‘T is not enough to track the star-paved road,
Which bears ye upward to your blest abode.
We need, alas! the wisdom and the might
Which touched your prophet-souls with heavenly light.
Not for the flashing sword and rolling drum,
Not for the withering spell, when kings sat dumb
Before your trumpet-blast and thunder-stroke,
Do we your presence and your power invoke;
But for the milder spirit which impelled
To labors still severer, and upheld
Patriot and sage to do and suffer all,
Rather than live a priest’s or despot’s thrall;—
For the great hope which gleamed on ye afar,
In patient thought, as in the storm of war—
For truth, for holiness, for liberty—
These are the gifts for which we turn to ye!

Thus while we view with undiverted eyes
The vistas of the past and future rise,
O deep but trembling are our hopes of thee,
America, thou clime of Liberty!
We fondly ask—while o’er thy rich expanse.
The crowds move on, “shall truth with them advance?
While wealth increases, shall the mind increase?
Shall war be banished by the smile of peace?
Shall man be false to man? shall love of gain
Fix in thy soul its desolating reign?
Shall Slavery still curse, intemperance kill,
Vice rove unpunished, passions have their will?
Shall truth be fettered, and her pleadings spurned,
And sweet Religion to a lie be turned?”

Soul of my Country! if thou art not hid
From thine own eyes, arouse thee and forbid
A prophecy so dark! Wake in thy might,
And o’er thy youthful beauty wear the bright
And spotless robe of holiness divine,
That the whole world may see no brighter land than thine!

Here may the FAITH, which other times denied,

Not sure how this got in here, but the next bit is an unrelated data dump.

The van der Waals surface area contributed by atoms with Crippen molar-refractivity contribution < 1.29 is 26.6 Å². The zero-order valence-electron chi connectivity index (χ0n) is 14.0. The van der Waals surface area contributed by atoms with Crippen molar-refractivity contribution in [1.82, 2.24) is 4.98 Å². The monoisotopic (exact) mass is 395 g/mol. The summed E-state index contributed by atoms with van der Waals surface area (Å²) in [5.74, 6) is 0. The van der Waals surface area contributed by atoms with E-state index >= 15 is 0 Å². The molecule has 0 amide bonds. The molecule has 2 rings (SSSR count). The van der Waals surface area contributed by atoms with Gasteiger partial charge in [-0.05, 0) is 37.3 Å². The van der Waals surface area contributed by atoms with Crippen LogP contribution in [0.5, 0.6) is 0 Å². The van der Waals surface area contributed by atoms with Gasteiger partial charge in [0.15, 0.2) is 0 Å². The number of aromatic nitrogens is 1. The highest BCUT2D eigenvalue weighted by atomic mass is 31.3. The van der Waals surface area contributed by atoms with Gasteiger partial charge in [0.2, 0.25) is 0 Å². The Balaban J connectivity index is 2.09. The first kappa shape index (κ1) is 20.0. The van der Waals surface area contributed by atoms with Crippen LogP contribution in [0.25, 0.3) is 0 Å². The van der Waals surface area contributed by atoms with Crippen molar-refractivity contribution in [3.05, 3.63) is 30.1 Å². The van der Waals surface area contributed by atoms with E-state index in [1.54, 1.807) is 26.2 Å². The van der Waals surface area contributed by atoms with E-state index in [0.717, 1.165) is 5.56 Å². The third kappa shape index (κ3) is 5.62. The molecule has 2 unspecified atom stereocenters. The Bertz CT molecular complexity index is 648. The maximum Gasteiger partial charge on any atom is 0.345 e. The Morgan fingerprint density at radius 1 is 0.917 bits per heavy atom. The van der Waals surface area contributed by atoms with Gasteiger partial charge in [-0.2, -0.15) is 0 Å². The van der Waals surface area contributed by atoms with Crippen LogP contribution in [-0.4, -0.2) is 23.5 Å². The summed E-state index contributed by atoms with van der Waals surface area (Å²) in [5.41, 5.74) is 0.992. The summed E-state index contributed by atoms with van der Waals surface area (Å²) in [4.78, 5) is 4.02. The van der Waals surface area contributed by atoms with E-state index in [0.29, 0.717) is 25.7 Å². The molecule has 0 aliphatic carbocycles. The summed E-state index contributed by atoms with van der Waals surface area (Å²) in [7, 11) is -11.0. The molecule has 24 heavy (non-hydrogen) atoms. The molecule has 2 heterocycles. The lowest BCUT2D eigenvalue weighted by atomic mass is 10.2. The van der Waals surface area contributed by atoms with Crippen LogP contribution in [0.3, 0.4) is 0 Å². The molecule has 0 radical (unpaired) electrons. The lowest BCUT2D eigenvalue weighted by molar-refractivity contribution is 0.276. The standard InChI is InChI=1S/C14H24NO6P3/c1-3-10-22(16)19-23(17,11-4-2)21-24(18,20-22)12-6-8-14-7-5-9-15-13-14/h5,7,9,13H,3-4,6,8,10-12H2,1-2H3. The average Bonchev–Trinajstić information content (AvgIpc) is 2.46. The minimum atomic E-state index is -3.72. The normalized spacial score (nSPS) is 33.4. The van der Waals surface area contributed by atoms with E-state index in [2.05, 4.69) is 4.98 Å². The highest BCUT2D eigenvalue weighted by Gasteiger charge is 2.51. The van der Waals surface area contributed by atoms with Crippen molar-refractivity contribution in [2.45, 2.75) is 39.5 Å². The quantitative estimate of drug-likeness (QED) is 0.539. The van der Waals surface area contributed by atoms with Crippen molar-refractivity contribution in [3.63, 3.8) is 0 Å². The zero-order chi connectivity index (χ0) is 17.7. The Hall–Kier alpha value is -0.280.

For which lone sages toiled and martyrs died,
Be sought and valued as the purest gem,
That sparkles on thy ample diadem.
Here may the HOPE, so long but feebly cherished
In other lands, till it hath well nigh perished,
Light up the heart of man with strength divine,
Until another golden age shall shine.
Here may that CHARITY that never faileth,—
That love of man which over all prevaileth,
Be to each soul the fixed and central sun,—
The smile of God, the boon denied to none
The eye of heaven, the sweet expanding light,
The cloud by day, the shaft of fire by night!
O then, my Country, when thy tribes shall fill
Each flowery valley and each wild green hill,
When wealth hath purchased—wisdom—when thy soil
Lies all in bloom beneath the hand of toil,—
When the bright chain of love, that God hath given,
Extends from heart to heart, and thence to Heaven
And all that souls prophetic dream of thee
Is ripening in the smile of Liberty:
O then, America, thy name shall shine
Written in glory by a hand divine;
No blight upon thy beauty, not a shade—
To dim the robes in which thou art arrayed;
For He, who guided thee through storm and night,
Shall be to thee an Everlasting Light.

* Morton seems to have been one of the first of the settlers, who supplied the Indians with firearms, and instructed them in the Christian art of shooting men.
† See one of Miss Sedgwick’s tales, in her Love-Token for Children.